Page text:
Kyle Trask still in a good position behind Tom Brady in the bland scheme of things

For six weeks, the former Gator was going to compete with Blaine Gabbert for the starting job. Then, Brady ended his retirement.
Bucs quarterback Kyle Trask, with football, prepares to throw a pass during organized team activities Tuesday at AdventHealth Training Center in Tampa.
Bucs quarterback Kyle Trask, with football, prepares to throw a pass during organized team activities Tuesday at AdventHealth Training Center in Tampa. [ IVY CEBALLO | Times ]
Published May 31, 2022|Updated May 31, 2022

TAMPA — Leave it to Kyle Trask to keep his sunny disposition on what otherwise could have been one of the darker days of his career.

For about six weeks, the former Florida Gators star was looking forward to competing for the Bucs starting quarterback job with Blaine Gabbert.

Then Tom Brady announced he was ending his retirement and returning to Tampa Bay.

Worse, a couple of weeks ago, quarterbacks coach Clyde Christensen declared that Trask had no chance of unseating Gabbert as Brady’s backup.

But when asked Tuesday about the likelihood of spending what amounts to another redshirt season in the NFL, Trask reacted with a shoulder shrug.

“I don’t really look it like that, you know?” he said. “You know, (Brady) had his own situation and he made whatever decision he felt was best for the point that he was at in his career, and I’m just excited to be here playing football. I’m able to take really good reps here at OTAs, competing out here, and all I can do is keep getting better.”

As for Christensen declaring that he didn’t see Trask “competing with Gabbert this year,” the second-year pro ducked that one like an oncoming blitzer.

“For me, personally, I’m just worried about what I can control and I love to compete,” he said. “Me and Blaine have been having a really good past couple weeks of OTAs, and we all love playing football and competing.”

The passes Trask was attempting to control during the Bucs’ organized team activities Tuesday weren’t complying.

He missed receivers badly during individual drills on several sideline routes. It didn’t get much better to start 11-on-11 work when Trask was nearly intercepted by safety Logan Ryan. Trask rallied and ripped a touchdown pass over the middle to Scotty Miller.

That’s kind of how it’s gone for Trask in the offseason. He’s improved his knowledge of the offense, but the Bucs would still like to see him complete more passes in practice. With Brady staying away from the voluntary workouts, Trask has been splitting reps during the team work with Gabbert.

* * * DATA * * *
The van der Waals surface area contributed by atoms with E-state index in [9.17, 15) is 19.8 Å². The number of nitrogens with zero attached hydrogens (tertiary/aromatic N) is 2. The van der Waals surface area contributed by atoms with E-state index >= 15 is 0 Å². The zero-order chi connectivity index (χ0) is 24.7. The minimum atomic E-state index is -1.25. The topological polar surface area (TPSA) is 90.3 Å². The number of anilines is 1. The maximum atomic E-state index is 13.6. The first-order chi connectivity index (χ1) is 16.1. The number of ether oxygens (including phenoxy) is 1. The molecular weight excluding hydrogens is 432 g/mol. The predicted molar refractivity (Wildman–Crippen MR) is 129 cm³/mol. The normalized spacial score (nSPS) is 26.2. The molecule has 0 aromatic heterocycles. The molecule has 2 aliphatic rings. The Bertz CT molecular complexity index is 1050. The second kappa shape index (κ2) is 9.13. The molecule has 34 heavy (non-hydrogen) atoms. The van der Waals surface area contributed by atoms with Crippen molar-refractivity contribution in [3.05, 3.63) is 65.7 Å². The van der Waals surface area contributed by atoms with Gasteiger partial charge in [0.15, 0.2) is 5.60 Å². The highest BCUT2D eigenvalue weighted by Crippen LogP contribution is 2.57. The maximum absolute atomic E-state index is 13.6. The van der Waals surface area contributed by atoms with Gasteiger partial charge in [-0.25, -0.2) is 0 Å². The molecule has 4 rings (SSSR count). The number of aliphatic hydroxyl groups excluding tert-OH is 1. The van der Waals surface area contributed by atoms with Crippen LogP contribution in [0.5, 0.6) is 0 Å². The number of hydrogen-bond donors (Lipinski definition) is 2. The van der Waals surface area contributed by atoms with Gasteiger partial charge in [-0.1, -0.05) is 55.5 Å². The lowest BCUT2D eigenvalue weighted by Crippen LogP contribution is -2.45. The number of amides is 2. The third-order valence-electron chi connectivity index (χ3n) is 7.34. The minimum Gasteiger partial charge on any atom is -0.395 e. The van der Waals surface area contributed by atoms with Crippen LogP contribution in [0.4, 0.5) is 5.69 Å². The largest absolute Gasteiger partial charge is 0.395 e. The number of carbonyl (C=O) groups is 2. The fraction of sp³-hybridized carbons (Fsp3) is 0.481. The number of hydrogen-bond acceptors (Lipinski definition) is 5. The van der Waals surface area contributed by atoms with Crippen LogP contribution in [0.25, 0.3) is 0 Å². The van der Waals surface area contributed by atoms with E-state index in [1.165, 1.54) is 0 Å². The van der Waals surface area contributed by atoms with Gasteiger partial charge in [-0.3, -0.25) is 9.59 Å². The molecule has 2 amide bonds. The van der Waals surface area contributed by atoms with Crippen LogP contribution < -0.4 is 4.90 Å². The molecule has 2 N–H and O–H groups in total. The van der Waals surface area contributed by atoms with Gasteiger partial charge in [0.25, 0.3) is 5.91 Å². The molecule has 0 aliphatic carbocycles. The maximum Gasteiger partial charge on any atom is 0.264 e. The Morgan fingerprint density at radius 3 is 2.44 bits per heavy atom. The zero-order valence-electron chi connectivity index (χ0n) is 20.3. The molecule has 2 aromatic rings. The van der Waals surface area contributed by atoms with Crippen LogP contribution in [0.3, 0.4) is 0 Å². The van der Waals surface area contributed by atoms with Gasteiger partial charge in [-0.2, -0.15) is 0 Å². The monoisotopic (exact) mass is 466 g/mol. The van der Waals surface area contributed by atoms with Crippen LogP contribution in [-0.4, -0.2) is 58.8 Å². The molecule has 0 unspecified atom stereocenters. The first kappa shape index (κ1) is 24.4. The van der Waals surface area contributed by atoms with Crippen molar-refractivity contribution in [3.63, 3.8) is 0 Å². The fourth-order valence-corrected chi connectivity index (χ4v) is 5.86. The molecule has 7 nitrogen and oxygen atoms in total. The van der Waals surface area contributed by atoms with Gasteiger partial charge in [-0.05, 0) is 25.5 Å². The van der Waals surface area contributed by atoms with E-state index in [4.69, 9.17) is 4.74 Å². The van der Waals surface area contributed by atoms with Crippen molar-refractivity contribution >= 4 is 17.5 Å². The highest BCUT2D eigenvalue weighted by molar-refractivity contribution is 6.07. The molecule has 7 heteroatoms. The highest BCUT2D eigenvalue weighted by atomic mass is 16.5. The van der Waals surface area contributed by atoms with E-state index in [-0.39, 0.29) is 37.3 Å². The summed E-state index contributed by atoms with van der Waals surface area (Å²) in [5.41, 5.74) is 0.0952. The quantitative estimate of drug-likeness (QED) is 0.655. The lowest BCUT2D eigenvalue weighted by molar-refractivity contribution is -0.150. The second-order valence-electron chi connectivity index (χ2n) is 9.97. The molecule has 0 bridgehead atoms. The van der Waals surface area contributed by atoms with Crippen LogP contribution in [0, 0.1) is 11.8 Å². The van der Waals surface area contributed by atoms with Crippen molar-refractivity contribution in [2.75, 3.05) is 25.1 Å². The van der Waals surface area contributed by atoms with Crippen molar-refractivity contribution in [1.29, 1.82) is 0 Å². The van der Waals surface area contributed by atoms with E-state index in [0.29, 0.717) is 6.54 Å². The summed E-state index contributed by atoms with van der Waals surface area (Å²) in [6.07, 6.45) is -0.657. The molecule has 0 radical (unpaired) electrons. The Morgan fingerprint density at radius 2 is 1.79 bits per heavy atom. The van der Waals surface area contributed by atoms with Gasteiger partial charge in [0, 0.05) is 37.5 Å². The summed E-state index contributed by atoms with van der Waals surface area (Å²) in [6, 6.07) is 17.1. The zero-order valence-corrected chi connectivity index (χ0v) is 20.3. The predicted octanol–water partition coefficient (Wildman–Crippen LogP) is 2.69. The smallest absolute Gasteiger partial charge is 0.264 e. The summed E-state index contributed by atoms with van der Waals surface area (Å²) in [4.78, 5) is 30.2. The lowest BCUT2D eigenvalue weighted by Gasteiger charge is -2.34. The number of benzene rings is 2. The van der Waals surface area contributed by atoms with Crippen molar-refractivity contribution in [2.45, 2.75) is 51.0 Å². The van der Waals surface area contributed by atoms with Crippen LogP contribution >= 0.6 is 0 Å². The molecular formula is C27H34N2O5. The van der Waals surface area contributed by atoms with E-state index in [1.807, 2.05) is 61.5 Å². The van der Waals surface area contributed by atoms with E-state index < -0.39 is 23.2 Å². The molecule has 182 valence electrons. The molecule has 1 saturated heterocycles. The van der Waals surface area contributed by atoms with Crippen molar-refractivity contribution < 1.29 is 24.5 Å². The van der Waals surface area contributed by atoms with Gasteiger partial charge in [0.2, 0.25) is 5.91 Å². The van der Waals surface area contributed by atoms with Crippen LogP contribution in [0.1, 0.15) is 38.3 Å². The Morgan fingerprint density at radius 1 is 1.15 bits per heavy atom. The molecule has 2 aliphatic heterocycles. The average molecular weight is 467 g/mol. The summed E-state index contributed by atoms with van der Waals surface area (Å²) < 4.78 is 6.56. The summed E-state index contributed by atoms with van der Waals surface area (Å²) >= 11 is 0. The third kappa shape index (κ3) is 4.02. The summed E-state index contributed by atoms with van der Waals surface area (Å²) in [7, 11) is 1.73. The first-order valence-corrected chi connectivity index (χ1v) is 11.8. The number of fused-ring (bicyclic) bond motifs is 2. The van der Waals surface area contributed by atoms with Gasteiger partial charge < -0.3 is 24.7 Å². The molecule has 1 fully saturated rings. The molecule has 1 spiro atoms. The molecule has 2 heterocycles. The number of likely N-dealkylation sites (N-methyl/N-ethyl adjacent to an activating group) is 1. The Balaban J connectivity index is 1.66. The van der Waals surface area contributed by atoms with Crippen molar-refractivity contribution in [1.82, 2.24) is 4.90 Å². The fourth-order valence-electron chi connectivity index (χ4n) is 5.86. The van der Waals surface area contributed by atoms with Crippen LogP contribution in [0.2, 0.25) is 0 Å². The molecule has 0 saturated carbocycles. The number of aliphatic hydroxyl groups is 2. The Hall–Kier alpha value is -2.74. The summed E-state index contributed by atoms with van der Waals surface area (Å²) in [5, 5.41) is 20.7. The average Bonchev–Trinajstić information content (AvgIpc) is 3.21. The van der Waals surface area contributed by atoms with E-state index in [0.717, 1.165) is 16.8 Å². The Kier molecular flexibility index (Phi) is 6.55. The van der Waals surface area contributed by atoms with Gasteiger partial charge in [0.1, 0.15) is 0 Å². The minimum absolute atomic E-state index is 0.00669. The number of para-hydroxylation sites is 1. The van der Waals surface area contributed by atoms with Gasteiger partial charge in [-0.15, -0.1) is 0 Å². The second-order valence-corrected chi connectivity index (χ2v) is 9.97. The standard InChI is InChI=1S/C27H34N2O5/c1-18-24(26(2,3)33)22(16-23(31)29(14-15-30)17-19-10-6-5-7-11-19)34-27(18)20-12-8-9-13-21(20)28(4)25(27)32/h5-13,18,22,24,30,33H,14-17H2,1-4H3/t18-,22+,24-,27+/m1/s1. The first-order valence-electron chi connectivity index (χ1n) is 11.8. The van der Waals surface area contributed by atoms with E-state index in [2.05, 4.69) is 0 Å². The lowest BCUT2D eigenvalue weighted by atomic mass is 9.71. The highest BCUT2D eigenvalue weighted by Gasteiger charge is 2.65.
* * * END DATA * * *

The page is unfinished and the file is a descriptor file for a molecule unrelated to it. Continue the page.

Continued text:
“I think I’ve been doing pretty good,” Trask said. “I’ve definitely made a lot of improvements from last year. I got a lot more confidence in the playbook. Still working on just cleaning up the small things. Just find as many completions as you can. That’s really what this game is all about. ... But I’m on the right track.”

One of the more tangible improvements for Trask has been his body. Having lost seven or eight pounds, he’s leaner and, as a result, his feet aren’t nearly as heavy in the pocket.

“That was probably one of the first things I noticed whenever I got here last year was the speed of the game,” Trask said. “So, all throughout last year, I really tried to clean up my eating and trimmed down and get as quick on my feet as possible.”

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But Trask knows his path to becoming an NFL starter will be the long route he has traveled before.

Being undervalued has been the story of his football career. He backed up former Miami quarterback D’Eriq King in high school in Texas. He sat for two years behind Feleipe Franks at Florida before becoming a Heisman Trophy finalist by passing for 4,283 yards and 43 touchdowns in his final season.

But Trask values competition over complacency. The truth is, he has never wanted to be in the position of understudy, even if he has benefitted from it.

”That’s never been my mindset, that I’m going to get there and I’m going to sit and learn and take my opportunity when it arises,” he said. “I’ve always been the one, I want to compete every single day. But along my journey, that’s been, I guess, the road I’ve taken. I guess by default I’ve had to sit and learn and keep grinding.”

What probably doesn’t help Trask is watching other quarterbacks from his draft class, such as Alabama’s Mac Jones, play so well as rookies. Trask matched Jones pass for pass in one of their epic encounters in the SEC title game.

Bucs head coach Todd Bowles says he’s pleased what he has seen from Trask, but it’s non-contact workouts during the offseason and the quarterbacks have a big advantage.

“His accuracy has been good,” Bowles said. “Again, we’re out there in shorts and t-shirts, so they know they’re not going to get hit. The accuracy is going to be good from every quarterback. But he’s picking the scheme well, he’s making all the right reads right now, and we’re getting to see him in some competitive periods. That’s making him make some quick decisions, and we like what we see.”

When will see Trask in a regular-season game for the Bucs? A lot depends on how long Brady plays.

“He prepares more than what I’m sure a lot of quarterbacks are willing to do,” Trask said. “That’s kind of what separates him. Ultimately, it comes down to his love for the game and wanting to be the best. That’s just really a special opportunity for me to be able to see that first-hand and, you know, I’m just going to keep stacking the days and see how much more I can learn from him this year.”

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